MY AMERICAN SCIENTIST

LOG IN! REGISTER!

Archive

Confessions of a Herbarium-Savvy Field Biologist

Carolyn BeansDec 7, 2015

With natural history collections in decline, what's a busy researcher to do with specimens from past studies?

Read More


The Day the Bomb Dropped

Fenella SaundersJul 16, 2015

On the 70th anniversary of the first successful nuclear weapon test, we've collected a selection of articles and book reviews from American Scientist that cover this controversial topic from multiple angles.

Read More


Celebrating 25 Years in North Carolina

Katie-Leigh CorderJul 1, 2015

Sigma Xi, The Scientific Research Society moved from Connecticut to North Carolina in 1990 to be in the heart of the Research Triangle. We’re celebrating our 25-year anniversary of calling North Carolina home! Since then, we’ve experienced the state’s vibrant scientific research and diverse landscapes, from the mountains to the sea.

Read More


The Cool Factor: Air Conditioning's History in Images

Dianne Timblin, Barbara AulicinoJun 27, 2015

In honor of the first week of summer, we’re revisiting the book Cool: How Air Conditioning Changed Everything, by Salvatore Basile, with a collection of images as well as some additional discussion of the book. We like to think of it as the summertime-release, extended dance version of our original review.

Read More


A Tail of Two Moths

William E. ConnerJun 9, 2015

I predicted that any insect that flies at night must have a way of dealing with their fiercest nocturnal predators—bats. More recent findings by Akito Kawahara of the University of Florida and my former graduate student Jesse Barber of Boise State University confirm this prediction in two exciting ways.

Read More


2,877 Hours in a Personal Spacecraft One-Tenth of an Inch Thick

Jun 3, 2015

June 3 marks the 50th anniversary of the first American space walk, or Extravehicular Activity (EVA) in NASA terms. The technology and design of space suits—called Extravehicular Mobility Units in NASA parlance—has also evolved greatly over the past 50 years. In the September-October 2015 issue of American Scientist, we will feature an article from Dave Cadogan, Director of Engineering at ILC Dover, the only company that currently makes US space suits.

Read More


Describing Applicants in Gendered Language Might Influence Academic Science Hiring

Wendy M. Williams, Stephen J. CeciMay 7, 2015

We recently published an article about the results of a 4.5-year program of research on gender’s influence on faculty hiring preferences for tenure-track STEM assistant professorships. Our methods brought up an interesting issue about the types of adjectives used to describe job applicants, one that we did not have space to address in the paper.

Read More


From the Archives: Scientists’ Conversations About Rachel Carson and DDT, 1944 to Today

Katie L. BurkeApr 22, 2015

It’s doubtful we would have Earth Day without Rachel Carson. Her pioneering 1962 book Silent Spring sparked the environmental movement and infused ecological ideas into mainstream thinking. So to recognize this date, I combed through the archives of American Scientist to get a sense of how scientists have discussed Carson and Silent Spring over time.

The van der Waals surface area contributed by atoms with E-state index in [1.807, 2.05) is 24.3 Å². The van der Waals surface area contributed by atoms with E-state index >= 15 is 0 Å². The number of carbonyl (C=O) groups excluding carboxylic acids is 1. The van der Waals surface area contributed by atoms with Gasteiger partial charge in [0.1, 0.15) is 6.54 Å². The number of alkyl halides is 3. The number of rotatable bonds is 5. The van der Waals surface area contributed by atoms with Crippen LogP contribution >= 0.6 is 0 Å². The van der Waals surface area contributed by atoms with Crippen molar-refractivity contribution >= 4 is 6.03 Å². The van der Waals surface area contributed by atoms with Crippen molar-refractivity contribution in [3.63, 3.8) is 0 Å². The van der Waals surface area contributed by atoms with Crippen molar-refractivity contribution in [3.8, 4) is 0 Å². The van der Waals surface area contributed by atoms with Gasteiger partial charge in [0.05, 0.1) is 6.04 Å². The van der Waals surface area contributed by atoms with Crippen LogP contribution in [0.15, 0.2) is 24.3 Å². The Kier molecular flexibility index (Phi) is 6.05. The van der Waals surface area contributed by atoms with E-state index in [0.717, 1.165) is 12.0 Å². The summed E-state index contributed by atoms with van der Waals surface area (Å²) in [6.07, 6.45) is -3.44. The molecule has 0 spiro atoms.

Read More


Time to Save the Leap Second

David FinklemanFeb 25, 2015

For millennia, fundamental units of time were referenced this way. The ever-changing Earth rotation interval was divided into 86,400 seconds. But Earth rotation is not constant and is unpredictable. This meant that the duration of a second had to be changed occasionally to maintain essential synchronization with Earth rotation.

Read More


Robot Explorers Lose One of Their Own

Oscar Schofield, Scott Glenn, Mark MolineFeb 13, 2015

Drs. Oscar Schofield, Scott Glenn, and Mark Moline wrote about their research with autonomous underwater vehicles (AUV) in a past issue of American Scientist. Unfortunately, an AUV called Nereus experienced a catastrophic failure in May of 2014. Read the authors's tribute about this event.

Read More


Doodling the Science News Headlines

Tom Dunne, Fenella SaundersFeb 11, 2015

A headline is designed to convey the gist of a story, and also entice a reader to want more information. But sometimes the headlines themselves can inspire the imagination. Resident cartoonist and Contributing Art Director, Tom Dunne, created some off-the-cuff doodles, based solely on the headlines from Sigma Xi's SmartBrief.

Read More


Evergreen Articles

Fenella SaundersFeb 9, 2015

When I have the opportunity to review the older issues of American Scientist, I always find a few gems that seem to stand the test of time...Read more.

Read More


American Scientist Blogs

SEARCH OUR BLOG

SHOW FILTER OPTIONS

In This Section

Connect With Us:

                   

 

RSS Feed Subscription

Receive notification when new content is posted from the entire website, or choose from the customized feeds available.


Subscribe to American Scientist